# How do you find the Limit of #(x-lnx)# as x approaches infinity?

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To find the limit of (x-lnx) as x approaches infinity, we can use the concept of L'Hôpital's Rule. By applying this rule, we differentiate the numerator and denominator separately and then take the limit as x approaches infinity.

Differentiating the numerator (x) and denominator (lnx) gives us 1 and 1/x, respectively.

Taking the limit as x approaches infinity, we have:

lim(x->∞) (x-lnx) = lim(x->∞) (1) / (1/x)

Simplifying further, we get:

lim(x->∞) (x-lnx) = lim(x->∞) x * x / 1 = ∞

Therefore, the limit of (x-lnx) as x approaches infinity is infinity.

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When evaluating a one-sided limit, you need to be careful when a quantity is approaching zero since its sign is different depending on which way it is approaching zero from. Let us look at some examples.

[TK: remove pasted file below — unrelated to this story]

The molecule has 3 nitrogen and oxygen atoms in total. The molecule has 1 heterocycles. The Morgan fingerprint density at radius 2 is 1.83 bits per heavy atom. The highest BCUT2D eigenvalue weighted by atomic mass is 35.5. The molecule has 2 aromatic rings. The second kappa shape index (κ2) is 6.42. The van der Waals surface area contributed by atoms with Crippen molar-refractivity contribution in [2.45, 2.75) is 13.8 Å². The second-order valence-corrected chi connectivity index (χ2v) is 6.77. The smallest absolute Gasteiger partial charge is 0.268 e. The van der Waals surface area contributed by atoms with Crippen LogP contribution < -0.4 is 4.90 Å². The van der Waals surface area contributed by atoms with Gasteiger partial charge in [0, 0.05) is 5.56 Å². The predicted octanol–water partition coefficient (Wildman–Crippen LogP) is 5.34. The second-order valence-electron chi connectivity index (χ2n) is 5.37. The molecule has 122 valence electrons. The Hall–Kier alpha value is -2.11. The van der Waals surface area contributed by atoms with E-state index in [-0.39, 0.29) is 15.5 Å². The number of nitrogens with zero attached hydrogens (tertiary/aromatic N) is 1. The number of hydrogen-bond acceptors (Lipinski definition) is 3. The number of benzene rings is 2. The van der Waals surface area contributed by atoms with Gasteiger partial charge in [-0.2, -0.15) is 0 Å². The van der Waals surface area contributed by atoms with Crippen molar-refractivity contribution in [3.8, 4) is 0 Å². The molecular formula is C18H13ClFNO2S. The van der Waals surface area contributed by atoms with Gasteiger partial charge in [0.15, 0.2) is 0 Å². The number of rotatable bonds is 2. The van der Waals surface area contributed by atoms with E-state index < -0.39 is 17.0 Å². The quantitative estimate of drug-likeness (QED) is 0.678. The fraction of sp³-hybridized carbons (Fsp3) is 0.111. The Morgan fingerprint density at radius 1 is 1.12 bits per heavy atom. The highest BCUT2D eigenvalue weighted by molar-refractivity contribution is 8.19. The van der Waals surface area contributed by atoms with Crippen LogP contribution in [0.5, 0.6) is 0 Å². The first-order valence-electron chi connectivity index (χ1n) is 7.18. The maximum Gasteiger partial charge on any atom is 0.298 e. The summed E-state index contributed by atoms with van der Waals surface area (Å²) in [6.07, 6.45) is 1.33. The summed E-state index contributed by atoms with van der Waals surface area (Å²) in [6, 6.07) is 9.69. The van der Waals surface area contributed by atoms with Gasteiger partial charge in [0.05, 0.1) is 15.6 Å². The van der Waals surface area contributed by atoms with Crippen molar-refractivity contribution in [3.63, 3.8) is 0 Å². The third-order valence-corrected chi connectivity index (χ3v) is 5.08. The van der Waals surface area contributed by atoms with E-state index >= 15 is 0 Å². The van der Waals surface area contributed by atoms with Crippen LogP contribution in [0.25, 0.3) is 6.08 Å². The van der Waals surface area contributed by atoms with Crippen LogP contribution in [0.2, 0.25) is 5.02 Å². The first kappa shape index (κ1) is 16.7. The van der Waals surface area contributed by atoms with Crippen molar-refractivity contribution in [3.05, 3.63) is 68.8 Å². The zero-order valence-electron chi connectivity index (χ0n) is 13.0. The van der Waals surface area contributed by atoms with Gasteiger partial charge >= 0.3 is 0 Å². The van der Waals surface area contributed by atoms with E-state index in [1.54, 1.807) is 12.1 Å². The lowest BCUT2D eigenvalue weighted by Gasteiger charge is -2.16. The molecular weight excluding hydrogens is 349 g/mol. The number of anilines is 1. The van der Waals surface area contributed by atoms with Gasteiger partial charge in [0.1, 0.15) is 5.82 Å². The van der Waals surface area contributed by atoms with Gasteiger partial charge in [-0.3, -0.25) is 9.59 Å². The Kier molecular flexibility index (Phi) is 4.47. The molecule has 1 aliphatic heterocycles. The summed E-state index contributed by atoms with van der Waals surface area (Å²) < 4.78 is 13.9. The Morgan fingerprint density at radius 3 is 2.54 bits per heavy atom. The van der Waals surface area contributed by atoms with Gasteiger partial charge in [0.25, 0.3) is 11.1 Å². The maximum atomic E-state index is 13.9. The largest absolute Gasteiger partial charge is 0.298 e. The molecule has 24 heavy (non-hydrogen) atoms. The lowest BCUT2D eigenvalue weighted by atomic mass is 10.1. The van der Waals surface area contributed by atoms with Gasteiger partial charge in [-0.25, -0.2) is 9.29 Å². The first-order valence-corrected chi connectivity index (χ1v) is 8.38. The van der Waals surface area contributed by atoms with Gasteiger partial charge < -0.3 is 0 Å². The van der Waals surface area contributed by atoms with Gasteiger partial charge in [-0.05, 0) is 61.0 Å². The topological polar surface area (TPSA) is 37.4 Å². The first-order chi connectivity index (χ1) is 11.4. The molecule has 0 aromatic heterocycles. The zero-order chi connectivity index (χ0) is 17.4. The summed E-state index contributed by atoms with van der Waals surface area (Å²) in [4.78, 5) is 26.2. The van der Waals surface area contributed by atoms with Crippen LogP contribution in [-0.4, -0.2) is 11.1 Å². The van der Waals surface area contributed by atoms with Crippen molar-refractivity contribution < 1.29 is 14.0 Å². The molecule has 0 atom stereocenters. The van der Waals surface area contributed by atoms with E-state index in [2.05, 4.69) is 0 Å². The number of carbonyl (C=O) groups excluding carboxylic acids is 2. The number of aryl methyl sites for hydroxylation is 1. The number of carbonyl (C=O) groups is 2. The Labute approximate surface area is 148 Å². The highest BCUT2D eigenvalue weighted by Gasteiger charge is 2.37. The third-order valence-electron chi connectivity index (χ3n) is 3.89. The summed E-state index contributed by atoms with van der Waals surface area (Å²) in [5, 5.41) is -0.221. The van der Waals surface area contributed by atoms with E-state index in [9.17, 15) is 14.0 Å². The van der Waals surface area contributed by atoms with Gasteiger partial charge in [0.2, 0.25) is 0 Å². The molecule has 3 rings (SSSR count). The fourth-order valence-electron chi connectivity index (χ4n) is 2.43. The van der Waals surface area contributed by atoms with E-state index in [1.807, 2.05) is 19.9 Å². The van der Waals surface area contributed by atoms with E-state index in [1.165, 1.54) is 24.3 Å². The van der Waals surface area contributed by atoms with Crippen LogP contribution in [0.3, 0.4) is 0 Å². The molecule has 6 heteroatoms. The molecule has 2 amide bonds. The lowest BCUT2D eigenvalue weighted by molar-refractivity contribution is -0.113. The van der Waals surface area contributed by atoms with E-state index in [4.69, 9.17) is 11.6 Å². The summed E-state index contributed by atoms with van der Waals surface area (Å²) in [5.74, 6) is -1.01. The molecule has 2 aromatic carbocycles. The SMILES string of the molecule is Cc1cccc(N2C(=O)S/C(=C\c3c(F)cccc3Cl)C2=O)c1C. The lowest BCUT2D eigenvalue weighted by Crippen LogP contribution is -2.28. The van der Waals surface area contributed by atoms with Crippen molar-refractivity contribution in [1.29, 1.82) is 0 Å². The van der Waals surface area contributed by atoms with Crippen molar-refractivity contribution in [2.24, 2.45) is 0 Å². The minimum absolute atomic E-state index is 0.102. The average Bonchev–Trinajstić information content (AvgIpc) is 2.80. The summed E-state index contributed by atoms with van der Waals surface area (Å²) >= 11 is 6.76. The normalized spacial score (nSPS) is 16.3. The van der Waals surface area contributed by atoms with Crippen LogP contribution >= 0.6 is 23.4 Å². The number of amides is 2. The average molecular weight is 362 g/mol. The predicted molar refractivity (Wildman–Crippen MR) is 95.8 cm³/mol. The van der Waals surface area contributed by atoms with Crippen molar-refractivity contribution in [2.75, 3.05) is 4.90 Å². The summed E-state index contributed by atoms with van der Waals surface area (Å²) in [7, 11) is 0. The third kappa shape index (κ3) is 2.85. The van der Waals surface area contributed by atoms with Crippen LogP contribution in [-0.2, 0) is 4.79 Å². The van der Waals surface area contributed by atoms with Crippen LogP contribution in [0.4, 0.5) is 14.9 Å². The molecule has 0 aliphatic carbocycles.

When evaluating a one-sided limit, you need to be careful when a quantity is approaching zero since its sign is different depending on which way it is approaching zero from. Let us look at some examples.

When evaluating a one-sided limit, you need to be careful when a quantity is approaching zero since its sign is different depending on which way it is approaching zero from. Let us look at some examples.

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